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FindLaw's Writ - Dean: If Past Is Prologue, George Bush Is Becoming An Increasingly Dangerous President

If Past Is Prologue, George Bush Is Becoming An Increasingly Dangerous President

By JOHN W. DEAN
Friday, Apr. 21, 2006

President George W. Bush's presidency is a disaster - one that's still unfolding. In a mid-2004 column, I argued that, at that point, Bush had already demonstrated that he possessed the least attractive and most troubling traits among those that political scientist James Dave Barber has cataloged in his study of Presidents' personality types.

Now, in early 2006, Bush has continued to sink lower in his public approval ratings, as the result of a series of events that have sapped the public of confidence in its President, and for which he is directly responsible. This Administration goes through scandals like a compulsive eater does candy bars; the wrapper is barely off one before we've moved on to another.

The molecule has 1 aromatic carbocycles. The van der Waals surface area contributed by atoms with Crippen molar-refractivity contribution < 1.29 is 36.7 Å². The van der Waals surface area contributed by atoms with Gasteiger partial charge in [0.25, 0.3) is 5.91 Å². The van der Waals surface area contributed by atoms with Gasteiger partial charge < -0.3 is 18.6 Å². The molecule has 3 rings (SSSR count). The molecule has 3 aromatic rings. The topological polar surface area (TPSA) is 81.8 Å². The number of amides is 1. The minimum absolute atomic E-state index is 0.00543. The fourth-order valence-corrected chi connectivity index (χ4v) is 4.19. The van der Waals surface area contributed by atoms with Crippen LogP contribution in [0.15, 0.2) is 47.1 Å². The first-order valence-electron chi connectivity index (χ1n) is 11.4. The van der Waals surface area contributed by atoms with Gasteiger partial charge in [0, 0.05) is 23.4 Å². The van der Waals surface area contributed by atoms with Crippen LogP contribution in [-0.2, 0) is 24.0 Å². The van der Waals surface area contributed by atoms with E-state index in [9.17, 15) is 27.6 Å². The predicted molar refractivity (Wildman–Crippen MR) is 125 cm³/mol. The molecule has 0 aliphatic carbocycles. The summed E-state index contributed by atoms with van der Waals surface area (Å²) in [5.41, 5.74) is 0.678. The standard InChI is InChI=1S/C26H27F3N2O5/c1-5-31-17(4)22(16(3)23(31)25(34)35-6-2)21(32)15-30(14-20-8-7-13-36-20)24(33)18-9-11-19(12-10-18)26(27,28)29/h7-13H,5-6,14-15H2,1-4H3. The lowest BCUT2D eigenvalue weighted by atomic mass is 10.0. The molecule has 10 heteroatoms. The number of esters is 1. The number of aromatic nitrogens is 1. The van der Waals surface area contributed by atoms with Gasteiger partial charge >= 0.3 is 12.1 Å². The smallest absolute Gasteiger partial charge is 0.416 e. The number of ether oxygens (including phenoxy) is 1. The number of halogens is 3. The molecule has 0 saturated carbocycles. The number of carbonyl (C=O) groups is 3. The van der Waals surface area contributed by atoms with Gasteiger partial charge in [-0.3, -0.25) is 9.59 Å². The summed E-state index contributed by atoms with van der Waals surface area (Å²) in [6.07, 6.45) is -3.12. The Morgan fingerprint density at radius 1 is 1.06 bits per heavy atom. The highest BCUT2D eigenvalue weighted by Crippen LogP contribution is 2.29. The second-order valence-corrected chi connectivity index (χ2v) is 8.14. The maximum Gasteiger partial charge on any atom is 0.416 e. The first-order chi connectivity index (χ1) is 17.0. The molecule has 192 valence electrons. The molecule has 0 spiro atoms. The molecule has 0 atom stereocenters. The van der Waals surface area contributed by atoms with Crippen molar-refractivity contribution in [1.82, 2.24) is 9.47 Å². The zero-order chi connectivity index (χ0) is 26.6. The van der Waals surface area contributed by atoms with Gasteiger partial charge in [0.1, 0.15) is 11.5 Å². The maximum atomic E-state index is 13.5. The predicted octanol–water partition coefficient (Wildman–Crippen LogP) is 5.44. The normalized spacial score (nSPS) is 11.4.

Currently, President Bush is busy reshuffling his staff to reinvigorate his presidency. But if Dr. Barber's work holds true for this president -- as it has for others - the hiring and firing of subordinates will not touch the core problems that have plagued Bush's tenure.

That is because the problems belong to the President - not his staff. And they are problems that go to character, not to strategy.

Barber's Analysis of Presidential Character

As I discussed in my prior column, Barber, after analyzing all the presidents through Bush's father, George H. W. Bush, found repeating patterns of common elements relating to character, worldview, style, approach to dealing with power, and expectations. Based on these findings, Barber concluded that presidents fell into clusters of characteristics.

He also found in this data Presidential work patterns which he described as "active" or "passive." For example, John Kennedy and Lyndon Johnson were highly active; Calvin Coolidge and Ronald Reagan were highly passive.

Barber further analyzed the emotional relationship of presidents toward their work - dividing them into presidents who found their work an emotionally satisfying experience, and thus "positive," and those who found the job emotionally taxing, and thus "negative." Franklin Roosevelt and Reagan, for example, were presidents who enjoyed their work; Thomas Jefferson and Richard Nixon had "negative" feeling toward it.